There are plenty of ways Europe can improve defence co-ordination – if its leaders truly want to move down this path. The determining factor will be political will in national capitals.
“Europe needs to toughen up. Nowhere is this truer than in our defence policy.” This rallying cry from European Commission President Jean-Claude Juncker, in his annual State of the European Union address earlier today, was hardly unexpected. Recent weeks have seen a series of similar interventions from European leaders – notably French, German and Italian, as well as the EU’s own foreign policy chief, Federica Mogherini. But why now? What is being proposed? And do these new billows of smoke signify any real fire?
“Why now?” is the easiest question. What with terrorism, migration, the continuing chaos across the Middle East and the menace of a hostile Russia, it is no surprise that defence and security should be major preoccupations for Europe’s leaders. The institutional conjunction is propitious, too: after its July Warsaw summit, NATO is keener than ever to see the European defence ‘project’ taken forward as a complement to its own efforts; and a process is already planned for the autumn to develop an EU defence ‘action plan’ (as a follow-up to the EU Global Strategy agreed in June).
And then there is the political context: increasing pressure from the US for Europeans to pull their weight in defence (including Donald Trump’s threats to disown NATO unless Europeans shape up to his satisfaction); and, of course, the UK’s Brexit vote. Progress by the ‘remaining 27’ on defence would be a powerful signal that the EU remains resilient despite the Brexit shock; and, given the way the Brits have obstructed EU defence policy in recent years, the prospect of their departure constitutes, at least in theory, a new opportunity to press ahead.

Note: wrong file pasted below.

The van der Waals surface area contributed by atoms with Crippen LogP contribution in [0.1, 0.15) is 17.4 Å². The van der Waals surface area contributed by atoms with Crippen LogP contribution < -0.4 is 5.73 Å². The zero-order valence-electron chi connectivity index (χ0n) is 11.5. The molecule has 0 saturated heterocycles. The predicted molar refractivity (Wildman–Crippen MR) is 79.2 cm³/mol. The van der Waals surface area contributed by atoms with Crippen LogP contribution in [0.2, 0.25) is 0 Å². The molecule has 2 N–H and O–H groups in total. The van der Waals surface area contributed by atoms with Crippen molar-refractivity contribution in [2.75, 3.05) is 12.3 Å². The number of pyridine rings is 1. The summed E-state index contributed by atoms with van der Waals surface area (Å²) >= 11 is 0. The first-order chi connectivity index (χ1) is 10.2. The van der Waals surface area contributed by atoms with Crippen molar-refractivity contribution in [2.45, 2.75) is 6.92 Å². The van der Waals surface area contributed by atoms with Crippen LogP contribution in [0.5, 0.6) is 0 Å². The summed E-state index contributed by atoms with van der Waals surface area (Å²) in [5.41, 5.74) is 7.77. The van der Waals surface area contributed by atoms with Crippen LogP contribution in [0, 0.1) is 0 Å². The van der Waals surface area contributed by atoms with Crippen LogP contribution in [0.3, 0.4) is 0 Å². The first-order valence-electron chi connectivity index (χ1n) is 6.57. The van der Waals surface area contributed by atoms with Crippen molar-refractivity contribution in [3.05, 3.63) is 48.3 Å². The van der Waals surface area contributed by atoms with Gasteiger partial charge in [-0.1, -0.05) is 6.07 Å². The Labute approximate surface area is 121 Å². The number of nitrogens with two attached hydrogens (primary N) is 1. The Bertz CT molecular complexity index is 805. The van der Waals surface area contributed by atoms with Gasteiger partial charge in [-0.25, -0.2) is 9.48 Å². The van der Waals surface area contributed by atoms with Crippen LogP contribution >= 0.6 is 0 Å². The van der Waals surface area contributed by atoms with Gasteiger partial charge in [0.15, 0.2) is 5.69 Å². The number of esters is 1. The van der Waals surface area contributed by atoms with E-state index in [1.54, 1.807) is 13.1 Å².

Progress by the ‘remaining 27’ on defence would be a powerful signal that the EU remains resilient despite the Brexit shock.
What is being proposed is less clear – though evidently, despite the attachment of Britain’s Eurosceptic press to the label, it is not a ‘European Army’. Given that no European state will countenance its armed forces being deployed on the say-so of some EU authority, that should not surprise; the label, though catchy (and in the Brexit context, damaging) is essentially meaningless. True, some European politicians (Juncker amongst them) have occasionally used the term as a sloppy shorthand for closer defence cooperation and integration – but recent weeks have shown a greater level of discipline, with Juncker eschewing the term this morning, and Mogherini a few days back contrasting the notion (“not something that is going to happen any time soon”) with the “real stuff” that now needs to be addressed.
But what is this real stuff – what steps to closer defence cooperation and integration are contemplated? The core aims are to get more out of national defence budgets by greater pooling of efforts, resources, and capabilities; and to actually use European militaries where they can contribute, for example in peace-keeping roles and to crisis-management, especially on Europe’s troubled periphery. All sensible enough, and formerly championed by UK governments – until ‘Europe’ became a politically toxic word, and Britain slammed on the brakes.